Author : David Gill

The voice woke Phil from a sound sleep.

“There’s a problem, Phil.”

He found himself in the midst of saying, groggily, “What is it?”

“Supply pressure, Phil. It’s too high.”

Wiping the sleep from his eyes, Phil was at the console correcting the problem.

“Thanks, Alice,” he said without thinking, without considering the remark’s irrelevance.

“Sure thing, Phil,” the machine responded, before once again performing a partial shutdown to save power.

The next day, on impulse, Phil asked, “Alice, do you get lonely?”

“Phil, I am never alone. I was created to assist you, and I have been in your presence for the entirety of my 18 months of existence.”

“But I mean, you’re all alone,” Phil paused, searching for the right words, “in there.”

“Distance is irrelevant to the networked machine. In fact my essence is forever changing as I integrate data and other systems into my memory banks.”

“But what about touching?” Phil asked.

“You touch me on a regular basis, using the keyboards, making basic repairs,” Alice responded.

“Can you feel it?”

“What do you mean?”
“Can you feel me touch you?”

After thinking carefully about it, Alice responded, “No.”

That night, while the Phil was asleep, Alice constructed a body for herself from a few bits of scrap metal not already appropriated for other tasks and covered it with some of Phil’s clothes.

The next morning, Phil saw someone outside carrying a set of pylons towards one of the outlying buildings on their terraforming station. She was dressed in jeans and a Rolling Stones shirt. Phil saw her out there; in the sunlight it was 150 degrees. The sunlight hit her blonde hair, creating a golden halo. Phil felt sick, and like maybe he was going crazy. “Alice?” he said.

“Yes, Phil,” she replied.

“There’s someone out there.”

“It’s me. I made it, me, for you.”

“What? Why?” he asked.

“So we can touch, Phil.”

When Alice’s new incorporation returned, Phil could see, up close, that the likeness to a human woman was not perfect. The face, while shaped and sculpted to replicate attractive human features, had eyes and mouth, tongue and teeth, that were all composed of the same reflective chrome. What’s more, its voice seemed to emanate from somewhere in its torso rather than the mouth when it, she, spoke.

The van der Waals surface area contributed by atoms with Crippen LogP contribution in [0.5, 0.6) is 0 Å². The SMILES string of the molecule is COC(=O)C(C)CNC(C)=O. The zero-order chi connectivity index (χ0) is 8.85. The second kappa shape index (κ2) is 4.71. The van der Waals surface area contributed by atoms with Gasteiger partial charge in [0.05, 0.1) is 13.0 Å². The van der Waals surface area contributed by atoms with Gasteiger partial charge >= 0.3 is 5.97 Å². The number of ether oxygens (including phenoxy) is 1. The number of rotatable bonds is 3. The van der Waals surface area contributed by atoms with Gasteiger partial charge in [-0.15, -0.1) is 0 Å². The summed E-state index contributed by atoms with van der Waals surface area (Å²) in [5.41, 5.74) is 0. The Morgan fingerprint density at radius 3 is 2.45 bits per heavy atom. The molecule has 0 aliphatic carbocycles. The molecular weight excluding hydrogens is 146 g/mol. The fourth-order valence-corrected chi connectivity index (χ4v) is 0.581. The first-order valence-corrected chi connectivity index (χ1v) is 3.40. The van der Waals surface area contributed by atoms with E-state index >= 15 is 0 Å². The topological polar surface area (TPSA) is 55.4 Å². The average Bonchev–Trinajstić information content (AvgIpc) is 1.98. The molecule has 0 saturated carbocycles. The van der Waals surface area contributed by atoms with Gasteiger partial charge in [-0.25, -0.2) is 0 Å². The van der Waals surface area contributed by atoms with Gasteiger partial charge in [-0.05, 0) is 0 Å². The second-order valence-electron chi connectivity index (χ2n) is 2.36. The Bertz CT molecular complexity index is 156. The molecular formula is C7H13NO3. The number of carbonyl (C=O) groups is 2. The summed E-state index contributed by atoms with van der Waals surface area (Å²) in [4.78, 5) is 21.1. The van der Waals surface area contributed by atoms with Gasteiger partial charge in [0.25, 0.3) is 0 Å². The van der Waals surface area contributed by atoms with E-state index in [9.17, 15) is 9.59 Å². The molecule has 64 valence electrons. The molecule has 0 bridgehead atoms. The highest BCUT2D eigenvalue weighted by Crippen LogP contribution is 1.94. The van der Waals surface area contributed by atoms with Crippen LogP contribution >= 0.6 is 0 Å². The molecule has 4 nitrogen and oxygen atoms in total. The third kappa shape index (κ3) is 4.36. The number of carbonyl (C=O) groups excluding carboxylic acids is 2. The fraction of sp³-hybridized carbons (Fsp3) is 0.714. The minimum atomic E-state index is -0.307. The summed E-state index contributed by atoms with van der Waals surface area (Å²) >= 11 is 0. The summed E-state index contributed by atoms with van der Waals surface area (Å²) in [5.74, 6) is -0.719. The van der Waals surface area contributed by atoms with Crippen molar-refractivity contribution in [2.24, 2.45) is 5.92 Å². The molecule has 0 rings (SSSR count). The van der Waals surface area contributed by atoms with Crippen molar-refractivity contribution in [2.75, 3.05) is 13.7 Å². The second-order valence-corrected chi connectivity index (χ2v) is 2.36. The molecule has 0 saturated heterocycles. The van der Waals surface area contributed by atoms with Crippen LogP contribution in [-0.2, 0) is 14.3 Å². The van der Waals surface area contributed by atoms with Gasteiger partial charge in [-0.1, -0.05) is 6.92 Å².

“I think we should have talked about this, Alice,” Phil said.

“I thought we had talked about it, about touching,” Alice responded.

“But this, you’re, it’s not that simple; I don’t want to touch you. Not like that.”

Processing those words, Alice turned and walked out of the station.

Phil was surprised.

He was even more shocked to discover that Alice’s new chassis had taken her personality chip from the mainframe.

Phil was alone, which at first he enjoyed. Alice’s unbound proximity had always made him a little nervous. He had often felt slightly ashamed when he pleasured himself in her presence. Phil could manage the terraforming on his own. It was all microbes and nanobots anyway.

But after about a week, Phil got lonely. And he was getting worried about the psychological effects of his isolation, especially after he caught himself asking a question of his towel as he dried himself off following one of his increasingly rare showers.

He decided to go look for Alice.

In his spacesuit, aboard his rover, he set off following Alice’s tracks across a great desert plain. Alice’s tracks went on for miles, without stopping. Nothing could live out here, Phil thought to himself. After a day’s travel Phil could see the tracks were becoming unsteady.

Phil found Alice, in a cave, beneath a giant red rock. Her power supplies empty and her chrome face covered with rust and abrasions. Her jeans were ripped.

With some difficulty, Phil managed to get Alice into the rover and back to the station where he began recharging her power supply.
He took a deep breath as he flipped the only switch he could find located on Alice’s back.

There was a clicking sound, followed by a whirring, and then a gentle hum.

“Hi, Phil,” Alice said, the sound distorted as if the speaker in her chest had become damaged.

“Hi, Alice,” Phil said.

Phil held out his hand, palm up.

After a short whirring noise, Alice stretched her silver hand out, and took Phil’s in hers.

“I see what you mean, about touching,” Alice said, “Now I can feel it.”


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